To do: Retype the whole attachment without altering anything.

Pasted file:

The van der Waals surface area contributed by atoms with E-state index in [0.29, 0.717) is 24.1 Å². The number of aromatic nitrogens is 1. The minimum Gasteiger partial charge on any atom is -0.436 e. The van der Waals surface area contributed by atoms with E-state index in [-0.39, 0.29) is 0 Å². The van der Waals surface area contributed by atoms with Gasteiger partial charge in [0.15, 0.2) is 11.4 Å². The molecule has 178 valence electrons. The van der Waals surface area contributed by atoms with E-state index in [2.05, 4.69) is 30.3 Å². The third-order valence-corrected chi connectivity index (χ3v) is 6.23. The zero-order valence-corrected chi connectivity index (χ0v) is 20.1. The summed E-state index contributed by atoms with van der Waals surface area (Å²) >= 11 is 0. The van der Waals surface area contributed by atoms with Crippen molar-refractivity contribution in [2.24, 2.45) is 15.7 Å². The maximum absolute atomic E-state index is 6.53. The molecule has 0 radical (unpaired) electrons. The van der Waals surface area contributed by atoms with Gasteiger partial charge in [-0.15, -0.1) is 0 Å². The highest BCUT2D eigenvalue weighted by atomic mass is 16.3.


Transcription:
The van der Waals surface area contributed by atoms with E-state index in [0.29, 0.717) is 24.1 Å². The number of aromatic nitrogens is 1. The minimum Gasteiger partial charge on any atom is -0.436 e. The van der Waals surface area contributed by atoms with E-state index in [-0.39, 0.29) is 0 Å². The van der Waals surface area contributed by atoms with Gasteiger partial charge in [0.15, 0.2) is 11.4 Å². The molecule has 178 valence electrons. The van der Waals surface area contributed by atoms with E-state index in [2.05, 4.69) is 30.3 Å². The third-order valence-corrected chi connectivity index (χ3v) is 6.23. The zero-order valence-corrected chi connectivity index (χ0v) is 20.1. The summed E-state index contributed by atoms with van der Waals surface area (Å²) >= 11 is 0. The van der Waals surface area contributed by atoms with Crippen molar-refractivity contribution in [2.24, 2.45) is 15.7 Å². The maximum absolute atomic E-state index is 6.53. The molecule has 0 radical (unpaired) electrons. The van der Waals surface area contributed by atoms with Gasteiger partial charge in [-0.15, -0.1) is 0 Å². The highest BCUT2D eigenvalue weighted by atomic mass is 16.3.